1628. A corporate or official seal may be affixed to an instrument by a mere impression upon the paper or other material on which such instrument is written,

1629. All distinctions between sealed and unsealed instruments are abolished.

TITLE III.

Interpretation of Contracts. Section

Section 1635. Uniformity of interpreta- 1649. Interpretation sense promtion.

isor believed promisee to 1636. Contracts, how interpreted. rely. 1637. Intention of parties, ascer- 1650. Particular clauses subordi. tained.

nate to general intent. 1638. Intention from language. 1651. Contract, partly written, 1639. Interpretation of written partly printed. contracts.

1652. Repugnances, reconciled. 1640. Writing, when disregarded. 1653. Inconsistent words rejected. 1641. Effect to be given every part 1654. Words to be taken most contract.

strongly against whom. 1642. Several contracts, together. 1655. Reasonable stipulations, im1643. Interpretation in favor con

plied. tract.

1656. Necessary incidents, same. 1644. Words in usual sense.

1657. Time performance, contract. 1645. Technical words.

1659. When joint, several. 1646. Law of place.

1660. Same. 1647. Contracts explained by cir- 1661. Executed, executory distincumstances.

guished. 1648. Contract restricted to its

evident object.

1635. All contracts, whether public or private, are to be interpreted by the same rules, except as otherwise provided by this code.

1636. A contract must be so interpreted as to give effect to the mutual intention of the parties as it existed at the time of contracting, so far as the same is ascertainable and lawful.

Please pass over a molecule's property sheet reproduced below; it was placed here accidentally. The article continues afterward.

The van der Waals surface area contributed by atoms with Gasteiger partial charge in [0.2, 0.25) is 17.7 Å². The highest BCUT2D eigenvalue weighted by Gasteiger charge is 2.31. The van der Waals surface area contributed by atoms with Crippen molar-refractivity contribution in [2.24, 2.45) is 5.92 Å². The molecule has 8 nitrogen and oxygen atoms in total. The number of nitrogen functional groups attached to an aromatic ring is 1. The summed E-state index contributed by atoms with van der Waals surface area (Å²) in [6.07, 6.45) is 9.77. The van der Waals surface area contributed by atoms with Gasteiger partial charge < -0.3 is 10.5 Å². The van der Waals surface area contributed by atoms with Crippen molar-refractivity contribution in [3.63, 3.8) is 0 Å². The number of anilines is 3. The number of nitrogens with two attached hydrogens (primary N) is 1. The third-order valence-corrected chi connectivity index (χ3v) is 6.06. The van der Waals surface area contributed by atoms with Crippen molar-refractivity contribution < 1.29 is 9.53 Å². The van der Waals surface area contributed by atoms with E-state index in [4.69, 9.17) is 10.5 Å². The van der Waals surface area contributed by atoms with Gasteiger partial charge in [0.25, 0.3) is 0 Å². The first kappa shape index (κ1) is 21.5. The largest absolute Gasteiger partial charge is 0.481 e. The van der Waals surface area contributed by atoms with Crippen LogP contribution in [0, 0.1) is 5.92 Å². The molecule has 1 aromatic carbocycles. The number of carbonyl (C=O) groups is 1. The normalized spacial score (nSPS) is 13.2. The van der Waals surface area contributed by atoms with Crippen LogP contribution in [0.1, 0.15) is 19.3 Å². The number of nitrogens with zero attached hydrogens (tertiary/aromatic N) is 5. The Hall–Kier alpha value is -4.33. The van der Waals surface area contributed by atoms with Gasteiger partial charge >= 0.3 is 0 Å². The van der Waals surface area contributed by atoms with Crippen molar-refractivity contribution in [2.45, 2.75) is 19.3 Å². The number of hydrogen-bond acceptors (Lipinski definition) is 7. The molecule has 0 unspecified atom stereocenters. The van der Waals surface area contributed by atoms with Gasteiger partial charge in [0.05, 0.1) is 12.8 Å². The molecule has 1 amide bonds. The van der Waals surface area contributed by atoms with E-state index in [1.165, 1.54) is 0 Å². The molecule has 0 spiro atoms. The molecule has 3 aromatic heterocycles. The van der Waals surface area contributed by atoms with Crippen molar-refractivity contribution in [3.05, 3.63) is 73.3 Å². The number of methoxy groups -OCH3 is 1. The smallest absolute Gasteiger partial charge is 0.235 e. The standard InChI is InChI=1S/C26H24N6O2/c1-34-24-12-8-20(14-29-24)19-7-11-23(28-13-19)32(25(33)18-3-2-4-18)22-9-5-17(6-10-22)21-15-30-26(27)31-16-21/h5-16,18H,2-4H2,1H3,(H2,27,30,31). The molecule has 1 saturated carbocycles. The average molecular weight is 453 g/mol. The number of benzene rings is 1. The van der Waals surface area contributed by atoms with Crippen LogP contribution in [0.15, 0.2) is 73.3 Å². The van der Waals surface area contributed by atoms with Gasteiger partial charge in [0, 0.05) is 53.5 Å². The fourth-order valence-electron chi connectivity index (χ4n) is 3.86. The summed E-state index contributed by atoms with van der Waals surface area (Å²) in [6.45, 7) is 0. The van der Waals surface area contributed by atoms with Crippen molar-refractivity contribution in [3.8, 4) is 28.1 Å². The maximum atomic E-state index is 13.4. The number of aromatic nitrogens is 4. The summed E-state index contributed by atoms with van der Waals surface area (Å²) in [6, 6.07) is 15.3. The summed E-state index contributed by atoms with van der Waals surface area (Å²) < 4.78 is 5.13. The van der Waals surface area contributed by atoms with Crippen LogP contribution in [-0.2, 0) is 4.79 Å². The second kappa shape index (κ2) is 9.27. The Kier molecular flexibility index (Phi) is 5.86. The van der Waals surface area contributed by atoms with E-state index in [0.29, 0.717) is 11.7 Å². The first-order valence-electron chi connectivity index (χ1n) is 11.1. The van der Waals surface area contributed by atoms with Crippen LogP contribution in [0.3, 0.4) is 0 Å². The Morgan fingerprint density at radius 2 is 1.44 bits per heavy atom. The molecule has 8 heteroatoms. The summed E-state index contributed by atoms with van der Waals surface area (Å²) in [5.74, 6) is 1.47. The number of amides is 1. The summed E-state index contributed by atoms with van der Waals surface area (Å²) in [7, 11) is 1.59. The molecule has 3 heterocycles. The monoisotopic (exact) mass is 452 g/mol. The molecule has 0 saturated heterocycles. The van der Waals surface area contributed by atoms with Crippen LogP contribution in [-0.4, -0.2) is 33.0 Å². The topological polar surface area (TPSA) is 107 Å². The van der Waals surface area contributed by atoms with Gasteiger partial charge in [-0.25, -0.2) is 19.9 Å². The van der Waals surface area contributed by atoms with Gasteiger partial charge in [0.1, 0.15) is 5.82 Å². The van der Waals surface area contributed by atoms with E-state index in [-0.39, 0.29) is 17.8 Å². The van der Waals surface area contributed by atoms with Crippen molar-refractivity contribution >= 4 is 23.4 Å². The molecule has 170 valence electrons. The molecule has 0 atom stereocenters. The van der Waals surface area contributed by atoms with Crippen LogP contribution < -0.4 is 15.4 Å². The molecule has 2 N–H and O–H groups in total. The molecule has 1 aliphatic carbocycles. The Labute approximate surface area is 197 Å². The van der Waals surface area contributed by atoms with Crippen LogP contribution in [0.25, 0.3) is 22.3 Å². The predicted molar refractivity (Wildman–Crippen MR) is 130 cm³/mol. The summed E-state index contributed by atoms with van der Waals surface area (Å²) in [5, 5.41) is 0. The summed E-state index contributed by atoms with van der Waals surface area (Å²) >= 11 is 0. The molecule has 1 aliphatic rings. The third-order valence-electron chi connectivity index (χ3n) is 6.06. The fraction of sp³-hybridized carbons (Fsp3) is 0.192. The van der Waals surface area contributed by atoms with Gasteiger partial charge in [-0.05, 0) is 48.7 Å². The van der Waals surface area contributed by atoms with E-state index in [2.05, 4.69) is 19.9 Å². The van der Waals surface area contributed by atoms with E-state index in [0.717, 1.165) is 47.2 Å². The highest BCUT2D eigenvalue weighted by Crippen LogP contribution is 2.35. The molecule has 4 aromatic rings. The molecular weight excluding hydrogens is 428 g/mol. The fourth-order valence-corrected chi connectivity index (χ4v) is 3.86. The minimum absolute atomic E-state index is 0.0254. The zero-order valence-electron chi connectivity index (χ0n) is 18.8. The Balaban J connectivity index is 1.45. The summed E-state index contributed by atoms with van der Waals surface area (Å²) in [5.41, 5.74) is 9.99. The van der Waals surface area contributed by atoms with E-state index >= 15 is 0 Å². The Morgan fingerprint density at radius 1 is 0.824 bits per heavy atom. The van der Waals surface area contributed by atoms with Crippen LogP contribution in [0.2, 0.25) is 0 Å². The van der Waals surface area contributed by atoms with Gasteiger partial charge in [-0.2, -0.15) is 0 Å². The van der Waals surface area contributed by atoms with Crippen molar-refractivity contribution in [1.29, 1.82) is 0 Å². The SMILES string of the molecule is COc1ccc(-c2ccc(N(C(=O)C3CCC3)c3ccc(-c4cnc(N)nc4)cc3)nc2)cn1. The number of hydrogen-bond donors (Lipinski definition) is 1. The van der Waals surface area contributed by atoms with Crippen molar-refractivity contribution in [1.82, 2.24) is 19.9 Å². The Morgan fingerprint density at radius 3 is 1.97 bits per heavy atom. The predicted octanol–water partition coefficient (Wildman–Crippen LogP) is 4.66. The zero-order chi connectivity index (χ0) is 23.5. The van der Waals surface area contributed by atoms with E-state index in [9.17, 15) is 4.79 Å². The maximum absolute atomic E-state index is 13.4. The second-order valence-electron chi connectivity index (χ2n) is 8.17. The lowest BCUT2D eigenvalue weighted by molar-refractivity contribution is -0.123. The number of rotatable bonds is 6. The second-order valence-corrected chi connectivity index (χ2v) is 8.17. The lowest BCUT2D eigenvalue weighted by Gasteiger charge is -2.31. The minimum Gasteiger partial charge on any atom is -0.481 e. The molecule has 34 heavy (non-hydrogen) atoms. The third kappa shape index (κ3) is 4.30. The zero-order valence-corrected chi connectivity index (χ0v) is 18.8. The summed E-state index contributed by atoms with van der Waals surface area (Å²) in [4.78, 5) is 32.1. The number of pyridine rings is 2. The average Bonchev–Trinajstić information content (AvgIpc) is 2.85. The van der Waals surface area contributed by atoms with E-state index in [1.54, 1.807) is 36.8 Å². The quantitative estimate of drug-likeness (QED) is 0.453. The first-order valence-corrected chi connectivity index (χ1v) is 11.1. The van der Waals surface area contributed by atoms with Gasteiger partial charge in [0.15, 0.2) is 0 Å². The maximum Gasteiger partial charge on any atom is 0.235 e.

1637. For the purpose of ascertaining the intention of the parties to a contract, if otherwise doubtful, the rules given in this chapter are to be applied.

1638. The language of a contract is to govern its interpretation, if the language is clear and explicit, and does not involve an absurdity.

1639. When a contract is reduced to writing, the intention of the parties is to be ascertained from the writing alone, if possible; subject, however, to the other provisions of this title.

1640. When, through fraud, mistake, or accident, a written contract fails to express the real intention of the parties, such intention is to be regarded, and the erroneous parts of the writing disregarded.

1641. The whole of a contract is to be taken together, so as to give effect to every part, if reasonably practicable, each clause helping to interpret the other.